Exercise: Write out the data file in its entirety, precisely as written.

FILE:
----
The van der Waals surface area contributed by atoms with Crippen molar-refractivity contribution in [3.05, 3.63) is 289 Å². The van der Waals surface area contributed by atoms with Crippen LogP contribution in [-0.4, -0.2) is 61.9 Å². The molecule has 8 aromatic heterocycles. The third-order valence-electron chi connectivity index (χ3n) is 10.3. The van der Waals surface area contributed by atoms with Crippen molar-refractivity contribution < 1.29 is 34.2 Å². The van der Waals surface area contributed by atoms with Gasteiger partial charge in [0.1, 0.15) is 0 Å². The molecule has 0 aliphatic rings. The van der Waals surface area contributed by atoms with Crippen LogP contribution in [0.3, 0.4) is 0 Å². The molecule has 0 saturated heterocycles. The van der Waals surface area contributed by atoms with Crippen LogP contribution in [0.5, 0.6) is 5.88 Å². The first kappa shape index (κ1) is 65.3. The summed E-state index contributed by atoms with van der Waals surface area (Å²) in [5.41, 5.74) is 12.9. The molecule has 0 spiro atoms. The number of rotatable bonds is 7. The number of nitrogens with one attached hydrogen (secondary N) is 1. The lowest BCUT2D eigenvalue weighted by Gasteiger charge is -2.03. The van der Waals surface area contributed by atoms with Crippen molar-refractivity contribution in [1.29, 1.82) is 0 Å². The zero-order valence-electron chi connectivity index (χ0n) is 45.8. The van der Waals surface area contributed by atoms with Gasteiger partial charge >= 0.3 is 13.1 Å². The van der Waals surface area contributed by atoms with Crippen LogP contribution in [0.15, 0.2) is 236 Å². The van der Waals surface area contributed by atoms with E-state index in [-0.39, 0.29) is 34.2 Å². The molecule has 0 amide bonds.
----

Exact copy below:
The van der Waals surface area contributed by atoms with Crippen molar-refractivity contribution in [3.05, 3.63) is 289 Å². The van der Waals surface area contributed by atoms with Crippen LogP contribution in [-0.4, -0.2) is 61.9 Å². The molecule has 8 aromatic heterocycles. The third-order valence-electron chi connectivity index (χ3n) is 10.3. The van der Waals surface area contributed by atoms with Crippen molar-refractivity contribution < 1.29 is 34.2 Å². The van der Waals surface area contributed by atoms with Gasteiger partial charge in [0.1, 0.15) is 0 Å². The molecule has 0 aliphatic rings. The van der Waals surface area contributed by atoms with Crippen LogP contribution in [0.3, 0.4) is 0 Å². The molecule has 0 saturated heterocycles. The van der Waals surface area contributed by atoms with Crippen LogP contribution in [0.5, 0.6) is 5.88 Å². The first kappa shape index (κ1) is 65.3. The summed E-state index contributed by atoms with van der Waals surface area (Å²) in [5.41, 5.74) is 12.9. The molecule has 0 spiro atoms. The number of rotatable bonds is 7. The number of nitrogens with one attached hydrogen (secondary N) is 1. The lowest BCUT2D eigenvalue weighted by Gasteiger charge is -2.03. The van der Waals surface area contributed by atoms with Crippen molar-refractivity contribution in [1.29, 1.82) is 0 Å². The zero-order valence-electron chi connectivity index (χ0n) is 45.8. The van der Waals surface area contributed by atoms with Gasteiger partial charge >= 0.3 is 13.1 Å². The van der Waals surface area contributed by atoms with Crippen LogP contribution in [0.15, 0.2) is 236 Å². The van der Waals surface area contributed by atoms with E-state index in [-0.39, 0.29) is 34.2 Å². The molecule has 0 amide bonds.